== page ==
Grand Ecore  La
April 15 1864

Dear Sister

I was broken off short in my writing to you on Wednesday by a sudden call to arms and as it was a scare which our worthy leaders did not get out of for the best part of two days.  As we left camp I left the letter to be mailed.  Where I left off I do not know, but I think at the opening of the engagement of the 9th.
We had a bad position, the Enemy took advantage of it, and made their main attack upon our Brigade which was forced to give way. and a running fight ensued, in which the Enemy had it all his own way for a while.  I waited long enough to see some of our regiment grabbed not two paces from where I stood when as all were then in full retreat and the Colonel and other officers gone, I concluded not to go to Shreveport against my will so for the first time, I had to double quick from before the Enemy.  It was a fearful gauntlet and required much more courage to run than to quickly submit.  Up hill, and up, for a quarter of a mile, the Enemy sending a storm of leaden hail after us under which one after another rolled over until we were badly thinned when we reached the top.  I
had overtaken the Col & Lt Col on my way up and the latter was wounded just before I came up with him.  We continued to fall back with the current after rounding the hill, I expecting every minute that a rally would be met where those ahead would be stopped and formed for further defense, when we were assailed in our rear and every sign of a pursuit given.  We immediately halted and allowed those in our rear to close up and soon formed a battalion of about three hundred, composed from all regiments, with which we determined to check pursuit in that narrow road.  While here we learned that we could strike the main road by moving off to our right which we at once did, with the intention of forming in the rear of Smiths Division 16th A.C.  I was still under the orders of Col Peck and with him remained through all.
Although cut off ourselves and unable to learn the fate of the day, others of our officers and men who had fled in another direction were more lucky and remained upon a portion of the field protected by Smith's Division and there reformed.  When Smiths force became engaged the Enemy were badly repulsed with the loss of hundreds killed and wounded by the thousand.  From the position you can perhaps imagine an effect impossible to be described.  As I have said our line was not supported by another in our rear and was thus very weak, but the hill side which we were forced to fly up was covered by artillery which was of no use to us while we were so far in advance of it because grape would have done us as much harm as the Enemy, but as we got clear of the ground we opened a chance for the artillery to use grape & canister from the top of the hill against the advancing hosts.  The first charge of grape was fired as I passed the guns going to the rear and from that time until the Enemy were upon the guns and captured them charge after charge of the most destructive character was poured into their massed ranks.  The attempt to get the guns off was a failure, on account of the fierce shower of bullets killing all the horses.  I saw a team of six horses attempt to draw a gun off when before they had gone five paces, five of the six were shot.  This was the condition of the field when we were pushed from it.  Infantry routed, Artillery captured and Cavalry all to the rear in charge of the trains.  Smiths Reserve was still left but what he did we were ignorant of until afterwards but it appears that when the Enemy supposed themselves masters of the field, and were scattered by their long pursuit, Smith brought a well directed flank fire upon their the condition of the field when we were pushed from it.  Infantry routed, Artillery captured advancing lines and perfectly bewildered them, and such was Smiths admirable Generalship that in the whole course of their retreat the Enemy were subject to a galling flank fire of the most destructive character.  All the troops then on the field then started in chase and drove the Enemy until dark.  After dark a retreat was ordered and the army fell back to the "Two Bridges" where it was  joined by our battalion early the next morning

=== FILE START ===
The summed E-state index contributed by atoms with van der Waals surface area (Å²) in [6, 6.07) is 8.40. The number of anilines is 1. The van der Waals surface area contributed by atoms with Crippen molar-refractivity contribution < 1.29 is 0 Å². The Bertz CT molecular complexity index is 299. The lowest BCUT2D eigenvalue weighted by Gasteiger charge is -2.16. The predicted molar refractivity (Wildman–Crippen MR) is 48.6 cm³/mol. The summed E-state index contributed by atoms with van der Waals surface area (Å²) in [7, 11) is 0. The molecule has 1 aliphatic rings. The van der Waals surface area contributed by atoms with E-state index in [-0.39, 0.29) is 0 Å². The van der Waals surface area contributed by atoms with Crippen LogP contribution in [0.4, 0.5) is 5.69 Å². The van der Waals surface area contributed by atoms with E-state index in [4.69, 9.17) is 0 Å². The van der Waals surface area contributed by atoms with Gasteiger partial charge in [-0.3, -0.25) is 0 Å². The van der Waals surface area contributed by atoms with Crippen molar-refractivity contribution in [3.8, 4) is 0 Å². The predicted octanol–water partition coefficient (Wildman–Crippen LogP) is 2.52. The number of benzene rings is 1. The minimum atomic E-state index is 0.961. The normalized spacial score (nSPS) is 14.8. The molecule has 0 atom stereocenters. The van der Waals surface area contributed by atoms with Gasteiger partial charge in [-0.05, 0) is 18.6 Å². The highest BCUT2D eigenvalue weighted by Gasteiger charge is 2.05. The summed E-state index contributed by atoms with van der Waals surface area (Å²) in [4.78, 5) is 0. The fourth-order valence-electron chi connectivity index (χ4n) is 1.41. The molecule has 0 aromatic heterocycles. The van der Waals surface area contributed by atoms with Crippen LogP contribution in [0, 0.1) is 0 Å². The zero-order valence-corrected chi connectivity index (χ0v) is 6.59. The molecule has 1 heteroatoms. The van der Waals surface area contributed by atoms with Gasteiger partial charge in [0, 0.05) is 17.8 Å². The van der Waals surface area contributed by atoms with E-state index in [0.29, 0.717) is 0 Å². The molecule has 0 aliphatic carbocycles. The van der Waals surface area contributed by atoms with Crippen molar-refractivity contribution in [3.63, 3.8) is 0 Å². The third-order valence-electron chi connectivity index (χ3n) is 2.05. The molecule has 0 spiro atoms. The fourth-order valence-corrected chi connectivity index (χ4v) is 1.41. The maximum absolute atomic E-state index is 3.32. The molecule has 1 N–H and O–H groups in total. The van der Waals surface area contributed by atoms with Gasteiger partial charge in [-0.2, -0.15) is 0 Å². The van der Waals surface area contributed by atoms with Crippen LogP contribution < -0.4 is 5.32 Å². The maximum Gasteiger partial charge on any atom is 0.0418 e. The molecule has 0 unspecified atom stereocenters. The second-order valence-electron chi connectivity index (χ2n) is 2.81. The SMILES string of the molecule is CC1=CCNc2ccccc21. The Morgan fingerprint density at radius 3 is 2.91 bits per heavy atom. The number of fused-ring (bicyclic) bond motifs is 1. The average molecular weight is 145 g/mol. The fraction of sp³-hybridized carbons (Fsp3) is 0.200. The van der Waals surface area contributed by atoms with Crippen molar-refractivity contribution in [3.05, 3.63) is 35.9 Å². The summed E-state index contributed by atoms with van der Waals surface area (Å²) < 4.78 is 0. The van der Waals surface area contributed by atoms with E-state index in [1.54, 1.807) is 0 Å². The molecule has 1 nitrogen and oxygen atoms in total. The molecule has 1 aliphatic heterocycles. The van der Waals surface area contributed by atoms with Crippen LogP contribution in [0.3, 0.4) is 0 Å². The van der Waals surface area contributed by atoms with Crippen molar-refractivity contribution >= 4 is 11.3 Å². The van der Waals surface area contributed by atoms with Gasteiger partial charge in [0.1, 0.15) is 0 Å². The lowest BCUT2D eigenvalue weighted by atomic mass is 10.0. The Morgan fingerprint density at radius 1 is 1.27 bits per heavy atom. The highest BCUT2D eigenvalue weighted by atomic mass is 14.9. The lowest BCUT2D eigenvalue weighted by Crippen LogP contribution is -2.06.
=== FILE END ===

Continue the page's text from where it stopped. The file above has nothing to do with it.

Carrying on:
Some words having occurred between Col Peck and Genel Emory as to his absence from the field the Col has applied for a court of Enquiry into his conduct which I think can be easily defended should all other charges which could be brought against him, be excluded.
We have continued the retreat to the cover of the Gun Boats and here we found that all the transports had gone up the river with ammunition supplies and our heavy ordinance, and were locked there by the Enemy who had batteries to prevent their return.  We were going to Shreveport too fast.  The probable capture or destruction of these transports was what I meant by further reverses in my last.  Luckily these have been saved and although we have been signally defeated in the "object of the Expedition" and Bank chance for Presidency is slim this campaign will not be allowed to be classed as such a reverse as it deserves.
The water is so low in the river that in all probability the whole Expedition will be abandoned.
The loss of the Reg. in Killed Wounded & Missing is 197.
My health is good
Affectionately Yours